Migrant Advocacy group calls on Provincial Government to Protect Workers

Posted by admin on Sep 19th, 2010

(Toronto) Justicia For Migrant Workers (J4MW), a migrant worker advocacy group is saddened to learn of the latest tragedy facing the migrant worker community. On Friday September 10, 2010 J4MW learnt that two Jamaican migrant agricultural workers died as a result of workplaces injuries suffered at Filsinger Farms near Owen Sound, Ontario. “We are aggrieved by this tragedy,” states Tzazna Miranda Leal an organizer with Justicia for Migrant Workers, “We mourn this loss, and we send our condolences to the families of these workers” continues Miranda Leal.

While details of the fatalities are pending due to an ongoing investigation by the Ministry of Labour, the Jamaican government is reporting that Ralston White and Paul Roach may have died from the inhalation of toxic fumes. Health and safety violations are an everyday occurrence for migrant workers. From chemical and pesticides exposure, to faulty equipment, to workplace bullying and harassment, migrant workers from across the province have described countless examples of dangers while working.

It is critical to examine whether or not these men received safety equipment, what education and training they received or if they were provided information relating to their rights under the Occupational Health and Safety Act. J4MW further argues that the structure of the Seasonal Agricultural Worker Program (SAWP) and the Temporary Foreign Worker Program (TFWP), which employ approximately 30,000 migrant farm workers in Canada, denies migrant agricultural workers labour mobility and the ability to exert rights. Fear of reprimand–firings, repatriations/deportations and permanent disbarment from working in Canada–is a constant concern for many workers, whose employment and ability to work in Canada depends largely on their employers’ approval.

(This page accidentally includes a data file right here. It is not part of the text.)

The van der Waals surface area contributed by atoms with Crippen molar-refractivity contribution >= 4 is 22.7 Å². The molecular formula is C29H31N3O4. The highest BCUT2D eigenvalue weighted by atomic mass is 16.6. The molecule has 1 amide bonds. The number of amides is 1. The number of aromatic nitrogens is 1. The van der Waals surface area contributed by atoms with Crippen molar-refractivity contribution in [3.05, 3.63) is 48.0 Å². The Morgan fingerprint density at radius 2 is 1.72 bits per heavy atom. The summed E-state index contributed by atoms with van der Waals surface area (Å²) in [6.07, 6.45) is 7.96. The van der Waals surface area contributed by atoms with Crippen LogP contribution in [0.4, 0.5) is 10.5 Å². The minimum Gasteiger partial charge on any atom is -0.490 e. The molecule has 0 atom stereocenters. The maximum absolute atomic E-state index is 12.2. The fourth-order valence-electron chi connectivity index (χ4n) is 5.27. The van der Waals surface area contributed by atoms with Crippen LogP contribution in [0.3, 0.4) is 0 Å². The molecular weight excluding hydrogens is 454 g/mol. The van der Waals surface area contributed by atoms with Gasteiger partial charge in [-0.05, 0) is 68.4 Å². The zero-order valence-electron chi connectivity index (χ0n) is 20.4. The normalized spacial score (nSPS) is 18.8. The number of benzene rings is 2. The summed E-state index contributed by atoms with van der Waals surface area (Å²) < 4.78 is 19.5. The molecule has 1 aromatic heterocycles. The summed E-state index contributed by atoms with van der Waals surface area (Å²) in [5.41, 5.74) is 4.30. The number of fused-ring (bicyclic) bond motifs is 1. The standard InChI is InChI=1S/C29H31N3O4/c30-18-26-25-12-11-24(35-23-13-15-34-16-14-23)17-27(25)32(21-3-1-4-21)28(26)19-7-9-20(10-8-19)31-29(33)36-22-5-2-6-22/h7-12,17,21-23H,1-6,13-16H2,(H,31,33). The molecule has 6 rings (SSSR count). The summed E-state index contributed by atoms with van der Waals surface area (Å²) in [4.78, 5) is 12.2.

J4MW is urging the Minister of the Labour to consider the following options in addressing this tragedy: Snap inspections for all workplaces and accommodations where migrant workers live and work; a coroner’s inquest into the details relating to these workplace deaths; an appeals mechanism built into the SAWP and TFW so that migrant workers cannot be arbitrarily and unilaterally repatriated to their homeland (anti-reprisal protection); increased labour rights and protections for all migrant workers; and a criminal investigation into this workplace fatality as mandated by section 217.1 of the criminal code of Canada. The code states that:

Everyone who undertakes, or has the authority, to direct how another person does work or performs a task is under a legal duty to take reasonable steps to prevent bodily harm to that person, or any other person, arising from that work or task.

Every year over 300 workers die in occupational related fatalities across Ontario. Countless others are maimed or injured. Agriculture remains one of the most dangerous occupations across Canada. Since 1999 there have been 33 reported deaths of migrant workers employed under the auspices of the Seasonal Agricultural Workers Program in Ontario and 1,129 medical repatriations of SAWP migrants (workers who left Canada because of illness or injuries sustained while in Ontario). The numbers of migrant workplace injuries and deaths are underreported because of premature repatriations and workers dying in their home countries as a result of injuries sustained while working in Canada.

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